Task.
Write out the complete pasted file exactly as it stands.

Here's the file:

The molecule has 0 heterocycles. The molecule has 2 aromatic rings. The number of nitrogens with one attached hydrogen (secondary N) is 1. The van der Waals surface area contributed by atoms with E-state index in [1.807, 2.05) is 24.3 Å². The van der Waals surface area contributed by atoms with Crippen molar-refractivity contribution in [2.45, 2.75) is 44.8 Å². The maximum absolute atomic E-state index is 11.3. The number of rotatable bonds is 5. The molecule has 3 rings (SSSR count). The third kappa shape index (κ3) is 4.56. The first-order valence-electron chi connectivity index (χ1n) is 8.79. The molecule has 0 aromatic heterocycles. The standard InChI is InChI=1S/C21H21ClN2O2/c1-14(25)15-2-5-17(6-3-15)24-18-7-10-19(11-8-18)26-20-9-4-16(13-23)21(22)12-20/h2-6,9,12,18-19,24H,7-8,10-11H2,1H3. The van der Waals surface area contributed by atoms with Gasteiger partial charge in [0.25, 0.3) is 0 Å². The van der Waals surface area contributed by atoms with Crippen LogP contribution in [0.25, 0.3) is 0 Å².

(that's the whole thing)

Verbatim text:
The molecule has 0 heterocycles. The molecule has 2 aromatic rings. The number of nitrogens with one attached hydrogen (secondary N) is 1. The van der Waals surface area contributed by atoms with E-state index in [1.807, 2.05) is 24.3 Å². The van der Waals surface area contributed by atoms with Crippen molar-refractivity contribution in [2.45, 2.75) is 44.8 Å². The maximum absolute atomic E-state index is 11.3. The number of rotatable bonds is 5. The molecule has 3 rings (SSSR count). The third kappa shape index (κ3) is 4.56. The first-order valence-electron chi connectivity index (χ1n) is 8.79. The molecule has 0 aromatic heterocycles. The standard InChI is InChI=1S/C21H21ClN2O2/c1-14(25)15-2-5-17(6-3-15)24-18-7-10-19(11-8-18)26-20-9-4-16(13-23)21(22)12-20/h2-6,9,12,18-19,24H,7-8,10-11H2,1H3. The van der Waals surface area contributed by atoms with Gasteiger partial charge in [0.25, 0.3) is 0 Å². The van der Waals surface area contributed by atoms with Crippen LogP contribution in [0.25, 0.3) is 0 Å².